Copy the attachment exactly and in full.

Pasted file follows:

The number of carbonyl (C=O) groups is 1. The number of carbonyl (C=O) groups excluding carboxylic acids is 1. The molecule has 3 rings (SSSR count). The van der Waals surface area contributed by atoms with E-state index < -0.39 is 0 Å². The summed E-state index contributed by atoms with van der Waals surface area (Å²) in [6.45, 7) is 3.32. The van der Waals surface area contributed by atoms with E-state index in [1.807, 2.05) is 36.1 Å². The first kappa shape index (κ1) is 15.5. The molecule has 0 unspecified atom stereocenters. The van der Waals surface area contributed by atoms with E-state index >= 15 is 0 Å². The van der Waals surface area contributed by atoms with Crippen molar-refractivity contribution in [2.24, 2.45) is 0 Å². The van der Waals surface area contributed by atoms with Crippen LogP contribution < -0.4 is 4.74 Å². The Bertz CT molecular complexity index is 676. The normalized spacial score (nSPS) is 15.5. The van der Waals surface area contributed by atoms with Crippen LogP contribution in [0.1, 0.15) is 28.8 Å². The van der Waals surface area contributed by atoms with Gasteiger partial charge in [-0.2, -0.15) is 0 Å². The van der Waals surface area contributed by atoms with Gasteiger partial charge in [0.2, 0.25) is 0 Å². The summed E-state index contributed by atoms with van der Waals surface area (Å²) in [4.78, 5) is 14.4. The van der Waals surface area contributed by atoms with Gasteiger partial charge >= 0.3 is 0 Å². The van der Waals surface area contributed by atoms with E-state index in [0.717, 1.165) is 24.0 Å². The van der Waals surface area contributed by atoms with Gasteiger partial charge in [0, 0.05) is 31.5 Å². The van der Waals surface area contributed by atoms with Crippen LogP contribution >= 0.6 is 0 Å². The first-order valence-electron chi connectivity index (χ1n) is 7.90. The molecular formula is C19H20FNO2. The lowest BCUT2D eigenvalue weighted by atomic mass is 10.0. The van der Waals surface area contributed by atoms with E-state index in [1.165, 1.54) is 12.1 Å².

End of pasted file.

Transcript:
The number of carbonyl (C=O) groups is 1. The number of carbonyl (C=O) groups excluding carboxylic acids is 1. The molecule has 3 rings (SSSR count). The van der Waals surface area contributed by atoms with E-state index < -0.39 is 0 Å². The summed E-state index contributed by atoms with van der Waals surface area (Å²) in [6.45, 7) is 3.32. The van der Waals surface area contributed by atoms with E-state index in [1.807, 2.05) is 36.1 Å². The first kappa shape index (κ1) is 15.5. The molecule has 0 unspecified atom stereocenters. The van der Waals surface area contributed by atoms with E-state index >= 15 is 0 Å². The van der Waals surface area contributed by atoms with Crippen molar-refractivity contribution in [2.24, 2.45) is 0 Å². The van der Waals surface area contributed by atoms with Crippen LogP contribution < -0.4 is 4.74 Å². The Bertz CT molecular complexity index is 676. The normalized spacial score (nSPS) is 15.5. The van der Waals surface area contributed by atoms with Crippen LogP contribution in [0.1, 0.15) is 28.8 Å². The van der Waals surface area contributed by atoms with Gasteiger partial charge in [-0.2, -0.15) is 0 Å². The van der Waals surface area contributed by atoms with Gasteiger partial charge in [0.2, 0.25) is 0 Å². The summed E-state index contributed by atoms with van der Waals surface area (Å²) in [4.78, 5) is 14.4. The van der Waals surface area contributed by atoms with Gasteiger partial charge >= 0.3 is 0 Å². The van der Waals surface area contributed by atoms with E-state index in [0.717, 1.165) is 24.0 Å². The van der Waals surface area contributed by atoms with Gasteiger partial charge in [0, 0.05) is 31.5 Å². The van der Waals surface area contributed by atoms with Crippen LogP contribution >= 0.6 is 0 Å². The first-order valence-electron chi connectivity index (χ1n) is 7.90. The molecular formula is C19H20FNO2. The lowest BCUT2D eigenvalue weighted by atomic mass is 10.0. The van der Waals surface area contributed by atoms with E-state index in [1.165, 1.54) is 12.1 Å².